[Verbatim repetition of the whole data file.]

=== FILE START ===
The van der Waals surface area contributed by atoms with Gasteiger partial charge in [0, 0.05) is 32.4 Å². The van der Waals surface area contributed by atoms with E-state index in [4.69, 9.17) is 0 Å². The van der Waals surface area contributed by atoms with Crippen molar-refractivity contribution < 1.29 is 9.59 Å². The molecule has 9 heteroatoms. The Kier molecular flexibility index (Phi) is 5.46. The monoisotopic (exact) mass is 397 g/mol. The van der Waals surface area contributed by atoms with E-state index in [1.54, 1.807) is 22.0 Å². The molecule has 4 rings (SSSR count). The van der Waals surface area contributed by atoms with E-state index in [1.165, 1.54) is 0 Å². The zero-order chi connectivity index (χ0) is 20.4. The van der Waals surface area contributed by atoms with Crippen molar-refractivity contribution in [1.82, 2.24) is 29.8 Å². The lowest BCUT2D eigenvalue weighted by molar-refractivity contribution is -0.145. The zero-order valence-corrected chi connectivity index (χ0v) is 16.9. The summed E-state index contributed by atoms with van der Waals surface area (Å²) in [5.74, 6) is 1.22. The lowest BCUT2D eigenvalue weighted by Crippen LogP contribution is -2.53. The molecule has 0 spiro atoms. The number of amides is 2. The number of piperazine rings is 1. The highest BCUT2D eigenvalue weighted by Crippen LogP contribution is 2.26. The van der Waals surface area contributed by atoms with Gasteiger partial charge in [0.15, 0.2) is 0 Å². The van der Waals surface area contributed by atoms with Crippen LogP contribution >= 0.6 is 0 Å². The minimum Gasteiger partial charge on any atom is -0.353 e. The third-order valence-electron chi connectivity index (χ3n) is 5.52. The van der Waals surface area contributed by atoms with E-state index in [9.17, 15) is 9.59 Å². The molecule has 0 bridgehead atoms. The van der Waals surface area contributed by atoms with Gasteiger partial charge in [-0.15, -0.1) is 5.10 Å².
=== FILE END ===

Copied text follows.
The van der Waals surface area contributed by atoms with Gasteiger partial charge in [0, 0.05) is 32.4 Å². The van der Waals surface area contributed by atoms with E-state index in [4.69, 9.17) is 0 Å². The van der Waals surface area contributed by atoms with Crippen molar-refractivity contribution < 1.29 is 9.59 Å². The molecule has 9 heteroatoms. The Kier molecular flexibility index (Phi) is 5.46. The monoisotopic (exact) mass is 397 g/mol. The van der Waals surface area contributed by atoms with E-state index in [1.54, 1.807) is 22.0 Å². The molecule has 4 rings (SSSR count). The van der Waals surface area contributed by atoms with E-state index in [1.165, 1.54) is 0 Å². The zero-order chi connectivity index (χ0) is 20.4. The van der Waals surface area contributed by atoms with Crippen molar-refractivity contribution in [1.82, 2.24) is 29.8 Å². The lowest BCUT2D eigenvalue weighted by molar-refractivity contribution is -0.145. The zero-order valence-corrected chi connectivity index (χ0v) is 16.9. The summed E-state index contributed by atoms with van der Waals surface area (Å²) in [5.74, 6) is 1.22. The lowest BCUT2D eigenvalue weighted by Crippen LogP contribution is -2.53. The molecule has 0 spiro atoms. The number of amides is 2. The number of piperazine rings is 1. The highest BCUT2D eigenvalue weighted by Crippen LogP contribution is 2.26. The van der Waals surface area contributed by atoms with Gasteiger partial charge in [0.15, 0.2) is 0 Å². The van der Waals surface area contributed by atoms with Crippen LogP contribution >= 0.6 is 0 Å². The minimum Gasteiger partial charge on any atom is -0.353 e. The third-order valence-electron chi connectivity index (χ3n) is 5.52. The van der Waals surface area contributed by atoms with E-state index in [9.17, 15) is 9.59 Å². The molecule has 0 bridgehead atoms. The van der Waals surface area contributed by atoms with Gasteiger partial charge in [-0.15, -0.1) is 5.10 Å².